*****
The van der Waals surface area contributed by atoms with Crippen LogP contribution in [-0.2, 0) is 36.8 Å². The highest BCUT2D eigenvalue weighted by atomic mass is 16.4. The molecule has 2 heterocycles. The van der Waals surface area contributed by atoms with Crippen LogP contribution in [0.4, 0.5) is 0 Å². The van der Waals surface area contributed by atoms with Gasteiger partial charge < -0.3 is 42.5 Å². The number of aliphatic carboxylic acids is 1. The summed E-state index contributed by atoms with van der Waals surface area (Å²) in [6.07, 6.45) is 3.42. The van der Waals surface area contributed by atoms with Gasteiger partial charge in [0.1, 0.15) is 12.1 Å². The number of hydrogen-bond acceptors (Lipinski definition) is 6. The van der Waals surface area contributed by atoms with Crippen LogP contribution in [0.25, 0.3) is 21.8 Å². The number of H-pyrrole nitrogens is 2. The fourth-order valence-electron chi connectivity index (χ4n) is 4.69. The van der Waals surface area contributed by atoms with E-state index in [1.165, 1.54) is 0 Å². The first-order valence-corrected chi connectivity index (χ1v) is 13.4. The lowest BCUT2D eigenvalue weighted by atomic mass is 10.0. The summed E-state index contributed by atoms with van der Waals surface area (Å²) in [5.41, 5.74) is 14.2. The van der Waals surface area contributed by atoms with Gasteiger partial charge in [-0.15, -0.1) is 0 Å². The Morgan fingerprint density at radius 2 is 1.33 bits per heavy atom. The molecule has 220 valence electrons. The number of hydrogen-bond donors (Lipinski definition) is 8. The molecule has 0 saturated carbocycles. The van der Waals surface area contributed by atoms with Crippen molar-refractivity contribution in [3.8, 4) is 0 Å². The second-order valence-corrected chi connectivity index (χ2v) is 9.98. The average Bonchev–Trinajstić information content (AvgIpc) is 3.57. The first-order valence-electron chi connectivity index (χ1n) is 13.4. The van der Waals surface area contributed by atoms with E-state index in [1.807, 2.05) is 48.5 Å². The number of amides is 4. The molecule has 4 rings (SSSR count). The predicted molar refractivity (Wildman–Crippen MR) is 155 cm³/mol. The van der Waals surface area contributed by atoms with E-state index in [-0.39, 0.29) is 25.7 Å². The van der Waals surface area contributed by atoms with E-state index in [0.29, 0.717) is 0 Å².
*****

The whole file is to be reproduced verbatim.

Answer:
The van der Waals surface area contributed by atoms with Crippen LogP contribution in [-0.2, 0) is 36.8 Å². The highest BCUT2D eigenvalue weighted by atomic mass is 16.4. The molecule has 2 heterocycles. The van der Waals surface area contributed by atoms with Crippen LogP contribution in [0.4, 0.5) is 0 Å². The van der Waals surface area contributed by atoms with Gasteiger partial charge < -0.3 is 42.5 Å². The number of aliphatic carboxylic acids is 1. The summed E-state index contributed by atoms with van der Waals surface area (Å²) in [6.07, 6.45) is 3.42. The van der Waals surface area contributed by atoms with Gasteiger partial charge in [0.1, 0.15) is 12.1 Å². The number of hydrogen-bond acceptors (Lipinski definition) is 6. The van der Waals surface area contributed by atoms with Crippen LogP contribution in [0.25, 0.3) is 21.8 Å². The number of H-pyrrole nitrogens is 2. The fourth-order valence-electron chi connectivity index (χ4n) is 4.69. The van der Waals surface area contributed by atoms with E-state index in [1.165, 1.54) is 0 Å². The first-order valence-corrected chi connectivity index (χ1v) is 13.4. The lowest BCUT2D eigenvalue weighted by atomic mass is 10.0. The summed E-state index contributed by atoms with van der Waals surface area (Å²) in [5.41, 5.74) is 14.2. The van der Waals surface area contributed by atoms with Gasteiger partial charge in [-0.15, -0.1) is 0 Å². The Morgan fingerprint density at radius 2 is 1.33 bits per heavy atom. The molecule has 220 valence electrons. The number of hydrogen-bond donors (Lipinski definition) is 8. The molecule has 0 saturated carbocycles. The van der Waals surface area contributed by atoms with Crippen molar-refractivity contribution in [3.8, 4) is 0 Å². The second-order valence-corrected chi connectivity index (χ2v) is 9.98. The average Bonchev–Trinajstić information content (AvgIpc) is 3.57. The first-order valence-electron chi connectivity index (χ1n) is 13.4. The van der Waals surface area contributed by atoms with E-state index in [1.807, 2.05) is 48.5 Å². The number of amides is 4. The molecule has 4 rings (SSSR count). The predicted molar refractivity (Wildman–Crippen MR) is 155 cm³/mol. The van der Waals surface area contributed by atoms with E-state index in [-0.39, 0.29) is 25.7 Å². The van der Waals surface area contributed by atoms with E-state index in [0.29, 0.717) is 0 Å².